INGEN FRYGT with Giang Thi Chi, Giang Thi Say, Ly Thi Za & Lyly Thi: Cheeky Money Lucky Mountain, HANOI FUTURE ART 2009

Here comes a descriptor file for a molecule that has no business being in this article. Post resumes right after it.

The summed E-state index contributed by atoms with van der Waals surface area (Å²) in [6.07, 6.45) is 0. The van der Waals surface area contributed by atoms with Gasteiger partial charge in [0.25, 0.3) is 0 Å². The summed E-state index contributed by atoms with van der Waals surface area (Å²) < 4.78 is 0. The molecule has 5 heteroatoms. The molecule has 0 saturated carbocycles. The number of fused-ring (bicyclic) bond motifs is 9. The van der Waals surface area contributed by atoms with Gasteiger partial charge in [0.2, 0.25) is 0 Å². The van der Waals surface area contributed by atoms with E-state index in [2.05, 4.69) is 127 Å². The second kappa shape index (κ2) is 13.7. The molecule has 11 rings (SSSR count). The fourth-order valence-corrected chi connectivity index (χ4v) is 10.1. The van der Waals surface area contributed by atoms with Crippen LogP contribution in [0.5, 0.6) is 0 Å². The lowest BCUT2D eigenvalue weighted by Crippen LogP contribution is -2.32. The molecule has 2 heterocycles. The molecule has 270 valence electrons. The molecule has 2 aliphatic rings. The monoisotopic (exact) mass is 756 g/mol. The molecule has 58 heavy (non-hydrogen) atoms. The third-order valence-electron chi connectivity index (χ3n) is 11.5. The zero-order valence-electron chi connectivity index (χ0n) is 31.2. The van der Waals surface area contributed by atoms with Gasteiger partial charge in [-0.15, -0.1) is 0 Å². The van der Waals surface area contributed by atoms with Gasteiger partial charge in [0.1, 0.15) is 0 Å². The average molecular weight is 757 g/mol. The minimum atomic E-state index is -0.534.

Ingen Frygt (Without Fear) is the name of the collective consciousness of the artists Anna María Helgadóttir, Hannah Heilmann and Sigrun Gúdbrandsdóttir. Ingen Frygt was invited to Sa Pa in North Vietnam by Hanoi Future Arts to meet with Giang Thi Chi, Giang Thi Say, Ly Thi Za & Lyly Thi, four women of the Black H’Mong mountain tribe, and together make an art project. Having worked extensively with an aesthetic that draws upon exoticism, Ingen Frygt were eager to confront preconceptions and the self-centred programming of their work with a culture that could be expected to be fundamentally different. What does Self look like in a culture believing everything has a soul, and does it affect concepts of gender, of art, of channelling and of material? However the project was lead by other kinds of urgencies, namely the visible and invisible hierarchies inbetween cultures: the relation between the tourists in Sa Pa and the tribe people there, as well as certain romanticisms of the art world. THE BLACK FRYGT H’MONG: Being from each their tribe within in a bigger tribe - the little art tribe of Ingen Frygt within the big art tribe, and the Black H’Mong people, one of several mountain tribes and a minority in Vietnam - the seven women decided to form their own tribe. For two weeks and ongoing they were living together, making clothes, forming rituals and establishing social rules for the new tribe. The unification happened in glimpses, as when dancing to techno at the local bar up in Sa Pa in full makeup and tribe costume, or in general, when the excitement of using ourselves to create pictures took over. But there were differences too. The Black H’Mong women when constructing their clothes would be playing with subtle references, hardly noticeble for an outsider – appropriating male clothing, or ‘forbidden’ colours and symbols from other tribes, whereas Ingen Frygt would be picturing their inner longing to be something more fantastic, or living out the artist’s ever luring feeling of being a colourful bird on display. Also, whereas the H’Mong girls seemed to have a profound understanding of the essence of the project, other parts remained confusing. The constructing of rules and identities to them was childsplay, but why didn’t we, the Westernes with the money, put them to work? Were we loaded with money or not? And what were we making? The much younger H’Mong women would tell us how to eat and how to cross the street, like big babies. Ingen Frygt on the other hand would irrevocably have the superios understanding of what our endproduct was – an art exhibition. BLACK H’MONG AND SA PA: The work took place both in Hanoi (where Giang Thi Say and Ly Thi Za lived), and in Sa Pa. In both places the social position of the H’Mong women was a complicated matter. Sa Pa has become a major tourist spot, turning the mountain tribe’s amazing handicraft and dress into a crazy souvenir market – thus both bringing new wealth and modern life to the region, but also quite violently altering the meaning of their tribal identity. The tribes are known for being open and funloving people, that know quite a bit of English, even if education is scarce. All sympathetic traits, which however also can be milked endlessly in the context of tourism. On top of this, the culture of the tribes is rather patriarcal, but as the good looking young girls are considered better suited to be selling the souvenirs, a certain emancipation of the young generations of women is making itself felt. The young women we were working with were the first of their families to move to Hanoi, wear ecletic clothes, go to school, and to not marry at the age of 15. Finally, the mountain tribes are looked down upon by the Vietnamese. So the collaboration appearently was conceived as a provoking, not least by Hanoi art scene, which is quite conservative. Ironically, being an outsider, Ingen Frygt never felt the differences between H’Mong culture and that of the Vietnamese in depth, an ignorance which, in its own backwards way, was a good platform for empowering rather than framing the H’Mong women as victims. THE EXHIBITION CHEEKY MONEY LUCKY MOUNTAIN: The project resulted in a series of large prints documenting the tribe, picturing essential activities of any community: Sleeping, eating and being. In a second and darker room the tribe members were shown chanting, dancing and making gossip-magic, to a sound track by Lonely Boy Choir. In these huge vinyl prints, size became an obvious carrier of meaning – the H’Mong women blasted up in God-like proportions were for the Vietnamese a surprising claim. The Scandinavian art collective, however, literally always figure just a tad bigger, pointing at the delicate psycology of power stances within the group. Who has agency, who is full of shit, and when? And what makes people truly come together? Following the exhibition Cheeky Money Lucky Mountain, Black Frygt H’Mong also appeared in a group show at Hanoi Future Arts about women in Vietnam, called Bao Luc (violence), with a video documenting a ritual vaguely resembling local Buddhist traditions, in which they loudly sob and burn money. This depressed, yet comical video questions how exchange between cultures sometimes seem to, a little to easily, boil down to trade and money – what are the objectives of the different tribe members? Is it easier to finance an art project by playing on a Western feeling of guilt towards less developed countries? And what’s the interest of four young women, with scarce knowledge about doing art as a career, in participating in a Western art project? Maybe we are not that different – is it that everybody just wants to make a future for themselves, and this needs financing, all the time, every day? Ingen Frygt explore the logics of power and postures of the Self; a “politics of emotions”. One key motif is exoticism as a medium for guilt but also longing. Eating money is another consistent obsession through which Ingen Frygt seek to describe power structures in society unfolding in individual lives. A third is how the Freudian thinking in the West have become a spiritual escape, an unspoken superstition with complex implications of moral-ethics. Maybe an art group is always somehow it’s own first intentional or unintentional piece of artwork. Ingen Frygt wished to examine the performative nature of making art collectively. What began in 2001 as an art group gradually densified into an autonomous and uncontrolled fourth persona. As a last gesture the members of Ingen Frygt were attempting to turn over these speculations in more concrete explorations, submitting themselfes to collective work with other collectives. The project with the Black H’Mong women was part of these last strivings. Since 2010 Ingen Frygt has been void of members.